Saturday, October 10, 2009
On career advice for young painters, beginning well enough, but ending badly
The video above gives an idea that many people have about the life of an artist. I think many kids enter art school with those ideas too. Art school may attract students who are like that, but the artists I know are extremely hardworking. They work like any one who has a small business, because that's what being an artist is, small business.
A working artist has all the functions of any other business,such as accounting and management of inventory, communication with suppliers on one end, and vendors (dealers) on the other. They have thick income tax forms that have to be done by an accountant. They have to track their costs so as to turn a profit at the end of the process.
I think it is very rare that a love of running a business and painting occur in the same individual. I am sure it happens, but for most artists I know the business end is the part they like least. I have owned galleries and done a lot of self promotion and advertising.I did it because it was necessary, and I would still be waiting for some one else to do it if I hadn't.
I sometimes hear "would be" artists say that they want an agent. I don't know anybody who has an agent. It doesn't work that way. I guess you could say a gallery is your agent, but they expect to deal with you, they are certainly not interested in cutting a third party into every transaction. So you can't wait for an agent to discover you.If you want to be in the art business you have to do business.
I wrote a series of posts some time ago on the art business waltz, you may want to go back into my archives and read them if you have any curiosity on how the artist does business.For some reason Blogger has given me two separate archives marked art business. I can't seem to amalgamate the two so there they remain. Twins. One for each eye.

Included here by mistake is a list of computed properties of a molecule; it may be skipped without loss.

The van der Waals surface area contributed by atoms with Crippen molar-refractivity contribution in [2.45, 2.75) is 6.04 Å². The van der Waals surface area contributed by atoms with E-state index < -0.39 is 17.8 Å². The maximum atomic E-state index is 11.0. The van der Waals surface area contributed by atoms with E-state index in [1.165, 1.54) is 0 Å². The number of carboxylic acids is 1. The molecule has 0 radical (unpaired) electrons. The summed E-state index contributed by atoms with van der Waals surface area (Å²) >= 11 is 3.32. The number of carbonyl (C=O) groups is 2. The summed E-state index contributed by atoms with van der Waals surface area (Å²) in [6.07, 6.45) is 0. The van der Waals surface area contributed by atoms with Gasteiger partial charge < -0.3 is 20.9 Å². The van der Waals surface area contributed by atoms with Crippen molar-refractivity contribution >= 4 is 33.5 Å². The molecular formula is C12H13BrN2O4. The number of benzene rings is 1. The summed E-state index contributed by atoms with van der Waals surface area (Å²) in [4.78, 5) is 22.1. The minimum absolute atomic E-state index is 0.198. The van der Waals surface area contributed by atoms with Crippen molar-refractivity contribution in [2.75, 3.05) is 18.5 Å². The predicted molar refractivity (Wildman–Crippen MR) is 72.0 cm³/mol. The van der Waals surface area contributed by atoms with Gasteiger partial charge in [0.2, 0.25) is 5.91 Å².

I get e-mails rather frequently from art students asking my advice on their training. I always tell them if they would be willing to teach, or do graphic art they should. Artist should be the career of last resort. If you have the ability to be anything else, I think you should. Here is a story of Ives Gammell telling me that.
After I had studied with Ives for a while my parents came to visit me in Boston. They lived in Minnesota, so I hadn't seen them since I got to the Fenway studios. I arranged for them to meet Gammell. He gave a time for me to bring them to his apartment on Beacon street. My elegant mother arrived in a mink and a nice wool suit from Bonwit Teller or somewhere and carried herself, as always, like the queen of England, as played by Scarlett O'Hara. When we got there he asked me to wait in the small living room and he took my parents into another room to speak to them. I sat and admired a lovely little Alfred Stevens of a woman in a beautiful gown that was impossibly well painted, that he had hung in the room. After a few moments the door flew open and my mother briskly floated out, and said to me , "Come we me must be going", she was obviously angry.I said goodbye to Ives hurriedly and followed my parents out the door. When we got down to the street below my mother said that Ives had told her that he saw nothing that led him to believe I had the makings of a painter. He said I was a bright young man and reminded her of Calvin Coolidge (?)or maybe Woodrow Wilson I don't remember which, and that they should send me to law school so I might have a future. I am certain my mother tore into him verbally, she was not a woman you would want to trifle with.
I am sure Ives really felt I had zero potential, but he later said something that led me to see how he thought about advising young men on painting careers ( he advised young women,not at all). He said that if he discouraged a young person from trying to be a painter he would spare them a life of disappointment, endless work and failure, because they didn't have IT.If they did have IT, nothing he could say or do would discourage them from becoming a painter.
I can't imagine being so blunt or perhaps even remorselessly nasty to a student but Ives felt that it was a reasonable act, and he was justified in his treatment of me, He said nothing to me up front that he was going to unload that on my parents, he deliberately sprang it on us, with out any warning or foreshadowing. Since my father was helping me financially so I could eat while I studied, it was an act that was at best inconsiderate. But I showed up and studied with him again the next day, and never mentioned it. Because I had IT. I have now told hundreds of you the story. Serves him right.